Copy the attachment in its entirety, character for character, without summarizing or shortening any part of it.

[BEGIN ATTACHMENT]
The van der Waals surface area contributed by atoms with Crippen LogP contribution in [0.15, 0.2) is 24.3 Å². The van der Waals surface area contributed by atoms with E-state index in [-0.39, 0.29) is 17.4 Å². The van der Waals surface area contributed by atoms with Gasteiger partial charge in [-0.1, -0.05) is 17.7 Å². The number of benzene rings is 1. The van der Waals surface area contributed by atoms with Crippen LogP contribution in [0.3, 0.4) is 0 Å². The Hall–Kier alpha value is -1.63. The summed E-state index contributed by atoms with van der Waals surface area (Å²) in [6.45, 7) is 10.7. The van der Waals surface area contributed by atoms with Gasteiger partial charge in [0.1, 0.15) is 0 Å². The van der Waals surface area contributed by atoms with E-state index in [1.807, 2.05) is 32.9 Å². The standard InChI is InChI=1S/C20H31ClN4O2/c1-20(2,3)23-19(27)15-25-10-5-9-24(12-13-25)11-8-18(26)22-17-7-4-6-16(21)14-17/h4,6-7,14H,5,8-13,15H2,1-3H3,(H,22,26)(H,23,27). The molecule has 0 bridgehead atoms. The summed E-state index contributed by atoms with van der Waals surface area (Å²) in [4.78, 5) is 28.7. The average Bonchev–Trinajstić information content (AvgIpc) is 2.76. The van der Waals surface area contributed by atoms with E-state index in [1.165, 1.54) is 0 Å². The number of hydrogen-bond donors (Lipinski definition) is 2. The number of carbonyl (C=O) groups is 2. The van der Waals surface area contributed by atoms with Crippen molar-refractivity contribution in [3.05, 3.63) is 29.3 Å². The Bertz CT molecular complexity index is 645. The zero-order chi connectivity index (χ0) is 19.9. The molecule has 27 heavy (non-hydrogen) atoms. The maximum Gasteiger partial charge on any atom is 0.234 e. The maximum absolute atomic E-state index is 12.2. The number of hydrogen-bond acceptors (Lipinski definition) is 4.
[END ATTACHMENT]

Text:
The van der Waals surface area contributed by atoms with Crippen LogP contribution in [0.15, 0.2) is 24.3 Å². The van der Waals surface area contributed by atoms with E-state index in [-0.39, 0.29) is 17.4 Å². The van der Waals surface area contributed by atoms with Gasteiger partial charge in [-0.1, -0.05) is 17.7 Å². The number of benzene rings is 1. The van der Waals surface area contributed by atoms with Crippen LogP contribution in [0.3, 0.4) is 0 Å². The Hall–Kier alpha value is -1.63. The summed E-state index contributed by atoms with van der Waals surface area (Å²) in [6.45, 7) is 10.7. The van der Waals surface area contributed by atoms with Gasteiger partial charge in [0.1, 0.15) is 0 Å². The van der Waals surface area contributed by atoms with E-state index in [1.807, 2.05) is 32.9 Å². The standard InChI is InChI=1S/C20H31ClN4O2/c1-20(2,3)23-19(27)15-25-10-5-9-24(12-13-25)11-8-18(26)22-17-7-4-6-16(21)14-17/h4,6-7,14H,5,8-13,15H2,1-3H3,(H,22,26)(H,23,27). The molecule has 0 bridgehead atoms. The summed E-state index contributed by atoms with van der Waals surface area (Å²) in [4.78, 5) is 28.7. The average Bonchev–Trinajstić information content (AvgIpc) is 2.76. The van der Waals surface area contributed by atoms with E-state index in [1.165, 1.54) is 0 Å². The number of hydrogen-bond donors (Lipinski definition) is 2. The number of carbonyl (C=O) groups is 2. The van der Waals surface area contributed by atoms with Crippen molar-refractivity contribution in [3.05, 3.63) is 29.3 Å². The Bertz CT molecular complexity index is 645. The zero-order chi connectivity index (χ0) is 19.9. The molecule has 27 heavy (non-hydrogen) atoms. The maximum Gasteiger partial charge on any atom is 0.234 e. The maximum absolute atomic E-state index is 12.2. The number of hydrogen-bond acceptors (Lipinski definition) is 4.